Temperament can be considered the child’s traits. For example, one such trait known as emotionality (how emotionally reactive one is to a stimulus such as a particular food) was associated with picky eating. It may be that the child’s emotional temperament is associated with more difficult interactions between the child and parents. For example, the parents might put more pressure in their child to eat the food. This, in turn, could influence the mealtime atmosphere and the child’s eating behavior, in that this could lead to even more pickiness (Hafstad, Abebe, Torgersen, & Soest, 2013).
1.Encourage your child to taste tiny amounts of the food (such as a vegetable) 8 or 10 ten times over a few weeks, so the food becomes more familiar. Familiarity with a particular object usually results in contentment with it rather than contempt. So, try not to give up right away if a child doesn’t want to eat a food when you offer it a few times.
2.Encourage your child to help make the meal. Initially, my child wouldn’t even eat pancakes, as I was trying to get her to eat something besides oatmeal. However, one day she seemed very interested in trying to help me in the kitchen. So, at the time, I was making pancakes. I let her help with some of the things she could do such as stir the batter and help me flip the pancakes. Guess what? She ate the pancakes and even asked for more. The was probably the first time in a while, I got her to actually sit down at dinner time and eat the same thing that everyone else ate for dinner. Now, I have to try to get the same thing to happen with fruits and vegetables! 🙂
3.Model healthy eating. Children are sponges, so if you model healthy eating, they are eventually more likely to do the same.
4.Be careful about becoming a short order cook. I have fallen into this trap myself. So, I am sometimes making meals specifically for my daughter that I know she will eat, and then I cook something for my husband and I. This encourages picky eating, so I need to back away from this and encourage my daughter to eat what we eat at each meal.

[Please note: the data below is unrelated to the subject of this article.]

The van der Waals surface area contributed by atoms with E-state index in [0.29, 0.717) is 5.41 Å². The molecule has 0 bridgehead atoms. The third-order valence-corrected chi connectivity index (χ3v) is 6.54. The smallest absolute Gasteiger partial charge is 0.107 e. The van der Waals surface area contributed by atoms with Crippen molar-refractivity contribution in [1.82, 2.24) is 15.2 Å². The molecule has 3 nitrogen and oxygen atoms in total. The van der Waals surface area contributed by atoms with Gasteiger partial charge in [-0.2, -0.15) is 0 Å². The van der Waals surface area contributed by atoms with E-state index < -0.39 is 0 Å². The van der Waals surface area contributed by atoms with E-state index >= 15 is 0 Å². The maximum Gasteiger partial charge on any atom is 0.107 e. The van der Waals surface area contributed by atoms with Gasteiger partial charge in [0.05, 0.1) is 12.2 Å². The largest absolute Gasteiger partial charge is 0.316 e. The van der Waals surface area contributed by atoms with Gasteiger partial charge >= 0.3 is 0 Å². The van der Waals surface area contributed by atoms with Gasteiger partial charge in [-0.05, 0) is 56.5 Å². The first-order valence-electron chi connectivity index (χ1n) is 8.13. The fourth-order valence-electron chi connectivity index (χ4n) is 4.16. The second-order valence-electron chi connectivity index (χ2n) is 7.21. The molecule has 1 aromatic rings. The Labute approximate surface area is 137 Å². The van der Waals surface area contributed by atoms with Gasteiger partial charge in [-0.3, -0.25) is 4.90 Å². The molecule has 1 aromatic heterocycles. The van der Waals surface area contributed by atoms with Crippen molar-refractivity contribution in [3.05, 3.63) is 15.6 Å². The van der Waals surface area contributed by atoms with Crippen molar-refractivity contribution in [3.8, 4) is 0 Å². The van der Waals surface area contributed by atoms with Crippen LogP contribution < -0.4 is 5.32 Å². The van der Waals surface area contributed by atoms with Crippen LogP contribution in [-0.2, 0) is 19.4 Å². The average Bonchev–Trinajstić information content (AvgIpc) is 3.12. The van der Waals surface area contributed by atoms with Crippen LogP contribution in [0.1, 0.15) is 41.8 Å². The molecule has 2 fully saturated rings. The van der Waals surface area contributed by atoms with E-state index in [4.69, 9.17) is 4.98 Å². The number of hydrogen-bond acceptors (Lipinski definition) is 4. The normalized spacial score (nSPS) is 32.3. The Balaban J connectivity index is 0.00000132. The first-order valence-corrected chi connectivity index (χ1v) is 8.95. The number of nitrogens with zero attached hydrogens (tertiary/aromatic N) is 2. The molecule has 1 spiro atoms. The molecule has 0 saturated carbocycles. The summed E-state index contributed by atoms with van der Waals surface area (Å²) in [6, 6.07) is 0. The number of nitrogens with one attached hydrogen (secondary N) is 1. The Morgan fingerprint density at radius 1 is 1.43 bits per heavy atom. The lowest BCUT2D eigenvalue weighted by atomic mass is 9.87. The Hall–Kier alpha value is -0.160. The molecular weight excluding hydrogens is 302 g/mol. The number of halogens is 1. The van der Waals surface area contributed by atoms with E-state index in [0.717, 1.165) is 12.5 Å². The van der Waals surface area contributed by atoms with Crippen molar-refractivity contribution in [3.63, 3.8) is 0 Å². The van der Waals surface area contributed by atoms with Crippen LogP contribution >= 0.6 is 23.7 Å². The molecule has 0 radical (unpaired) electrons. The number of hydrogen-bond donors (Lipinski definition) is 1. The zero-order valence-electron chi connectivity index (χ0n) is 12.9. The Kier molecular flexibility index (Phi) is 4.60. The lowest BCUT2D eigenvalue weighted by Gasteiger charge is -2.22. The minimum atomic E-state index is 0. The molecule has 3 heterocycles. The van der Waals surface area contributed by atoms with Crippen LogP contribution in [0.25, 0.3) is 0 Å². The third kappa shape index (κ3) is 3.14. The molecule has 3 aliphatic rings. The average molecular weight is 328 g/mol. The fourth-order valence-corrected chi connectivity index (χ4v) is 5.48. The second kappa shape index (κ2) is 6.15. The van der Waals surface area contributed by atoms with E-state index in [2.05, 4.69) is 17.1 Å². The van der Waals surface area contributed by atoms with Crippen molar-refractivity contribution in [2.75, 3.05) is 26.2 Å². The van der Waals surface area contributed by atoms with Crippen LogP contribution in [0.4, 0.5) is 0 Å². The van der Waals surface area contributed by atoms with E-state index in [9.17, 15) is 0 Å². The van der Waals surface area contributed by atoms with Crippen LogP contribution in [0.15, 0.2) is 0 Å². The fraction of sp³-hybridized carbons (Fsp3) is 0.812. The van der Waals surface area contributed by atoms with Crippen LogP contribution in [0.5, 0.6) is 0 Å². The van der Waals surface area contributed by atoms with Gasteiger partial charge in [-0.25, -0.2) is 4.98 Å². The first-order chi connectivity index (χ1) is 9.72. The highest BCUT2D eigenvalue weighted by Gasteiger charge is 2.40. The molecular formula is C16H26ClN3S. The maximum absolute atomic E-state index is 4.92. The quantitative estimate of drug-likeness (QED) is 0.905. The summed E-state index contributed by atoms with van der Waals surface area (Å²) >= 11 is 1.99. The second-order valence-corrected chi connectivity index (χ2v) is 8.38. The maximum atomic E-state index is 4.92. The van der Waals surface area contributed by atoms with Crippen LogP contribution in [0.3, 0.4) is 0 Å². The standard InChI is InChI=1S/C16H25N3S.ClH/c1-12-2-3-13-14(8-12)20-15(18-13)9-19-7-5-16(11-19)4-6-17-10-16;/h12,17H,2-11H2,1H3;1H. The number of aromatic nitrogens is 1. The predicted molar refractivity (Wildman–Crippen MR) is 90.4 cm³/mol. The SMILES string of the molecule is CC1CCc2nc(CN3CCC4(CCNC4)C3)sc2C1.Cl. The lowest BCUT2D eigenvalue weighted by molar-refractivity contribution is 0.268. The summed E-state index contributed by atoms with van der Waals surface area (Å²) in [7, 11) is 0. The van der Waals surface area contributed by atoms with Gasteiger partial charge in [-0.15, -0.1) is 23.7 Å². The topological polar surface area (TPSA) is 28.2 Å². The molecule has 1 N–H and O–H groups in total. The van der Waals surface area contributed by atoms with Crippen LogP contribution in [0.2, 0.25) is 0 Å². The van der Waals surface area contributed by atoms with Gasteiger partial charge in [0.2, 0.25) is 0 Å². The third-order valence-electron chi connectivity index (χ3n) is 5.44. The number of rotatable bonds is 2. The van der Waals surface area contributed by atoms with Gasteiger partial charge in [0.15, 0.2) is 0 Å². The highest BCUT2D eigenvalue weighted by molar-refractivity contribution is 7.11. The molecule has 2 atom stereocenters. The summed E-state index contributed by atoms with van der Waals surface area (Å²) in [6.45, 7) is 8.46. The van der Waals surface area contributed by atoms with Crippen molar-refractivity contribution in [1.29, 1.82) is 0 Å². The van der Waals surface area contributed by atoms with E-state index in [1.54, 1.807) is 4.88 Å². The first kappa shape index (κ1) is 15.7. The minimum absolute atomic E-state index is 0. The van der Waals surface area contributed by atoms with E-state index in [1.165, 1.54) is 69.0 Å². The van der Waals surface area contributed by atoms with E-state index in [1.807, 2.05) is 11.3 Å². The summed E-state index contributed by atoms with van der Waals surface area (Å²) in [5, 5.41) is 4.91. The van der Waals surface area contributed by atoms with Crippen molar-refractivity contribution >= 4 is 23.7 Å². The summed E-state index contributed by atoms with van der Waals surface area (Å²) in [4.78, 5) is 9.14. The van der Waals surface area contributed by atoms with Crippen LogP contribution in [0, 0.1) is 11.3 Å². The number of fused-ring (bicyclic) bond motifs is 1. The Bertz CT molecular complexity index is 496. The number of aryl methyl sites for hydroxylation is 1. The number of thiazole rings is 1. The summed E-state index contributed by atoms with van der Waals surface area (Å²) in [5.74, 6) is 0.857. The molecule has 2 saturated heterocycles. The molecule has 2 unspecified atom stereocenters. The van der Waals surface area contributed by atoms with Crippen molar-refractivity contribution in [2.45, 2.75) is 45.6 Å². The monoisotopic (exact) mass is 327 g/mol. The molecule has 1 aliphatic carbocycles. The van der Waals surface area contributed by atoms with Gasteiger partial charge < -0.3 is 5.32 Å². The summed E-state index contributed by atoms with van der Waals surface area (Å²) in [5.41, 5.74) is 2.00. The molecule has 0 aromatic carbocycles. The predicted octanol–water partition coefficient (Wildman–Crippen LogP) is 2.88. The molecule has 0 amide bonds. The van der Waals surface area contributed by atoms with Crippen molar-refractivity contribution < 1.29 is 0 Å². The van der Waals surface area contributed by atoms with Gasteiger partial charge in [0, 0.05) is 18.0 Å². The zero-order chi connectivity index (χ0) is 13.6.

5.Offer a nibble tray This allows your child to try a bunch of different foods and even some new foods! You put small amounts of different foods in each slot in an ice cube tray. If you don’t want to use an ice try, try a muffin tray instead. I may need to try this myself!
6.Make eating more fun, which may make it more likely your child will try new foods. For example, you can try these eating utensils:
Or turn eating into more of a game with this plate:
7.If your child is sensory sensitive in regards to eating food, take a look here for some great ideas!
8.This is the stage where toddlers are a bit possessive, so everything is theirs! I’ll be honest, sometimes I take advantage of that by telling my toddler that I am going to eat her broccoli if she doesn’t. Sometimes, this actually works, and she will eat it!
9.Give children a choice. For example, instead of asking if they want carrots for dinner, you might say, “Do you want carrots or broccoli for dinner?”
10.Offer new foods first. Children are usually most hungry at the beginning of the meal, so you might offer a new food right off. For example, you might set up some vegetables that your child can graze on before getting to the rest of the meal.
Be patient, as it will come. Toddlers are still figuring out their likes and dislikes, so their appetites will change a lot during this time. Make it fun, and be encouraging! Also, if a toddler decides that they don’t want to eat a certain food that day, say “That’s ok, let’s try again tomorrow.” As mentioned, it may take several presentations of a food before your child tries a new food.
Steinsbekk, S., Bonneville-Roussy, A., Fildes, A., Llewellyn, C. H., & Wichstrom, L. (2017). Child and parent predictors of picky eating from preschool to school age. International Journal of Behavioral Nutrition and Physical Activity, 14, 1-8.
Tips for Picky Eaters. Retrieved from https://www.choosemyplate.gov/preschoolers-picky-eating.